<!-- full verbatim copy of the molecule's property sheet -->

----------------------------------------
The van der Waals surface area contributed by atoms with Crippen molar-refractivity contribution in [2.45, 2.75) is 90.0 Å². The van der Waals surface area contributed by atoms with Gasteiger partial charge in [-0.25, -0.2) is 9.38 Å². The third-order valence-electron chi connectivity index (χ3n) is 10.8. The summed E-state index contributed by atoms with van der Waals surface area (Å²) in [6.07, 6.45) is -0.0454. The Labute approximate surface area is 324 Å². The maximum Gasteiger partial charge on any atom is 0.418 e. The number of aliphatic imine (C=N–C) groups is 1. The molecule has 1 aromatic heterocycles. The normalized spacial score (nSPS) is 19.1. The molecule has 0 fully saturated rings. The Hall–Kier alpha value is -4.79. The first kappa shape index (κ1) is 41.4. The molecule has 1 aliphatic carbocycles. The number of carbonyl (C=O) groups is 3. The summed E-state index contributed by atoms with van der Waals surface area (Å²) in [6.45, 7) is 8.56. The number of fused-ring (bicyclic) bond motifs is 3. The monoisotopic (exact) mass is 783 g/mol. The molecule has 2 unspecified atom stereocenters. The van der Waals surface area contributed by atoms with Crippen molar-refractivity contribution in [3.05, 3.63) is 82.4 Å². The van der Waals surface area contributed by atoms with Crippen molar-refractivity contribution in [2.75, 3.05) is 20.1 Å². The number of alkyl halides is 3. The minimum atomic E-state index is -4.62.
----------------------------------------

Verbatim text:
The van der Waals surface area contributed by atoms with Crippen molar-refractivity contribution in [2.45, 2.75) is 90.0 Å². The van der Waals surface area contributed by atoms with Gasteiger partial charge in [-0.25, -0.2) is 9.38 Å². The third-order valence-electron chi connectivity index (χ3n) is 10.8. The summed E-state index contributed by atoms with van der Waals surface area (Å²) in [6.07, 6.45) is -0.0454. The Labute approximate surface area is 324 Å². The maximum Gasteiger partial charge on any atom is 0.418 e. The number of aliphatic imine (C=N–C) groups is 1. The molecule has 1 aromatic heterocycles. The normalized spacial score (nSPS) is 19.1. The molecule has 0 fully saturated rings. The Hall–Kier alpha value is -4.79. The first kappa shape index (κ1) is 41.4. The molecule has 1 aliphatic carbocycles. The number of carbonyl (C=O) groups is 3. The summed E-state index contributed by atoms with van der Waals surface area (Å²) in [6.45, 7) is 8.56. The number of fused-ring (bicyclic) bond motifs is 3. The monoisotopic (exact) mass is 783 g/mol. The molecule has 2 unspecified atom stereocenters. The van der Waals surface area contributed by atoms with Crippen molar-refractivity contribution in [3.05, 3.63) is 82.4 Å². The van der Waals surface area contributed by atoms with Crippen molar-refractivity contribution in [2.75, 3.05) is 20.1 Å². The number of alkyl halides is 3. The minimum atomic E-state index is -4.62.